KMA sent me some artists links to check out. Eleanor Bennett was one of those and I fell in love with her photographs immediately. KMA contacted her (Eleanor is 17 and lives in England) and sent her some poems; Eleanor graciously offered to take a few pictures for us to look at as possible covers. Kids With Guns (the cover photo) was one of those and both KMA and I thought it was exactly right.. KMA and Alban figured out how to spread it across the cover and how to include the blurbs so the picture could be clean. I had asked about having a textural, non-smooth cover and they made that happen as well.

What about the publication of the actual poems in journals and magazines prior to the book being published? Was there ever a concern for you to have the majority of the poems published before you were sending out your manuscript?

I’m not a big sender-out of poems. If people ask, I’m happy to submit stuff when I have it, but it doesn’t really do much for me. I’m interested in books and in readings much more than being in journals. That’s what helps me write and what helps me revise, know what’s working and what isn’t.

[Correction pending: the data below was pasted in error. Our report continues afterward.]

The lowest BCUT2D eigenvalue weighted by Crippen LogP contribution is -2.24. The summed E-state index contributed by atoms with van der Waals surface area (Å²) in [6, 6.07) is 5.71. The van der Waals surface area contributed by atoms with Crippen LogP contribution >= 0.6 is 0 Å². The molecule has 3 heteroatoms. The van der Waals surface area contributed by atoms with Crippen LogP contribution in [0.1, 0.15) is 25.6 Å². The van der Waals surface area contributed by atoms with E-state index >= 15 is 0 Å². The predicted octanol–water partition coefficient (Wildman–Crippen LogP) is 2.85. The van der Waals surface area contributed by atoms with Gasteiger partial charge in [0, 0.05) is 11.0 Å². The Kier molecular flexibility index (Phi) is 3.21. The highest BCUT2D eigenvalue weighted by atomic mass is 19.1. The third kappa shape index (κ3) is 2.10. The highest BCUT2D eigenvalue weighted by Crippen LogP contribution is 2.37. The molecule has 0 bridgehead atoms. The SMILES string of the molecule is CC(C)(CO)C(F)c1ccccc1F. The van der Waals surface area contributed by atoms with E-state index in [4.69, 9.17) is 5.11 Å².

How much work did you do as far as editing the poems from the day you knew the book would be published to its final proofing stage?

Justin Boening was the lead editor for the book and KMA Sullivan also worked a ton with the manuscript. They definitely made it better. We pulled 2 poems out, moved  a couple, and did some line edits. It didn’t feel like too much work but I felt like it made the book much, much better.

What do you remember about the day when you saw your published book for the first time?

The book arrived a couple of hours before the launch. There had been a fatal car accident at the head of my road and I was convinced that the FedEx guy wouldn’t be able to get through as the road was closed. Somehow though, he pulled up with the big box that afternoon. It was absolutely a beautiful moment to see them all there. I couldn’t even imagine what it would be like to see the real object; it was as emotional and as satisfying as I had hoped. My favorite thing is having a book to read from at events. It makes me happy every time.